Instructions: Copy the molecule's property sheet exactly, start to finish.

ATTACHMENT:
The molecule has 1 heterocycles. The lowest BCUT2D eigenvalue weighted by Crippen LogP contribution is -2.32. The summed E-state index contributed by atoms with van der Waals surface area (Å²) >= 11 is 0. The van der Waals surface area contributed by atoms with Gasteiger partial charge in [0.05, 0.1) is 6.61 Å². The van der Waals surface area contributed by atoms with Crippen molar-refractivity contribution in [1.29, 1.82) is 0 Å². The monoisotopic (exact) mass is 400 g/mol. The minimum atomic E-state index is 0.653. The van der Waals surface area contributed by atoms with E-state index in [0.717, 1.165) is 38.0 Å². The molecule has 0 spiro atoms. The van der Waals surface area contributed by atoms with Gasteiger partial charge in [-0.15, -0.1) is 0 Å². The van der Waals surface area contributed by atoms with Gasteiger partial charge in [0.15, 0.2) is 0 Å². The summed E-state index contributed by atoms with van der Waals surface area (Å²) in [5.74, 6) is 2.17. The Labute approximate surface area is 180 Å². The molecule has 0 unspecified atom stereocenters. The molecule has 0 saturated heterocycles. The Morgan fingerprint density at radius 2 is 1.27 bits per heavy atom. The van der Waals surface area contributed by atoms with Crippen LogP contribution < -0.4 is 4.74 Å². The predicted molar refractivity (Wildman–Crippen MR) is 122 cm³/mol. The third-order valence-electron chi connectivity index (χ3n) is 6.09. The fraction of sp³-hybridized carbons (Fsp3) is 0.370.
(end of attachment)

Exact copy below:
The molecule has 1 heterocycles. The lowest BCUT2D eigenvalue weighted by Crippen LogP contribution is -2.32. The summed E-state index contributed by atoms with van der Waals surface area (Å²) >= 11 is 0. The van der Waals surface area contributed by atoms with Gasteiger partial charge in [0.05, 0.1) is 6.61 Å². The van der Waals surface area contributed by atoms with Crippen molar-refractivity contribution in [1.29, 1.82) is 0 Å². The monoisotopic (exact) mass is 400 g/mol. The minimum atomic E-state index is 0.653. The van der Waals surface area contributed by atoms with E-state index in [0.717, 1.165) is 38.0 Å². The molecule has 0 spiro atoms. The van der Waals surface area contributed by atoms with Gasteiger partial charge in [-0.15, -0.1) is 0 Å². The van der Waals surface area contributed by atoms with Gasteiger partial charge in [0.15, 0.2) is 0 Å². The summed E-state index contributed by atoms with van der Waals surface area (Å²) in [5.74, 6) is 2.17. The Labute approximate surface area is 180 Å². The molecule has 0 unspecified atom stereocenters. The molecule has 0 saturated heterocycles. The Morgan fingerprint density at radius 2 is 1.27 bits per heavy atom. The van der Waals surface area contributed by atoms with Crippen LogP contribution < -0.4 is 4.74 Å². The predicted molar refractivity (Wildman–Crippen MR) is 122 cm³/mol. The third-order valence-electron chi connectivity index (χ3n) is 6.09. The fraction of sp³-hybridized carbons (Fsp3) is 0.370.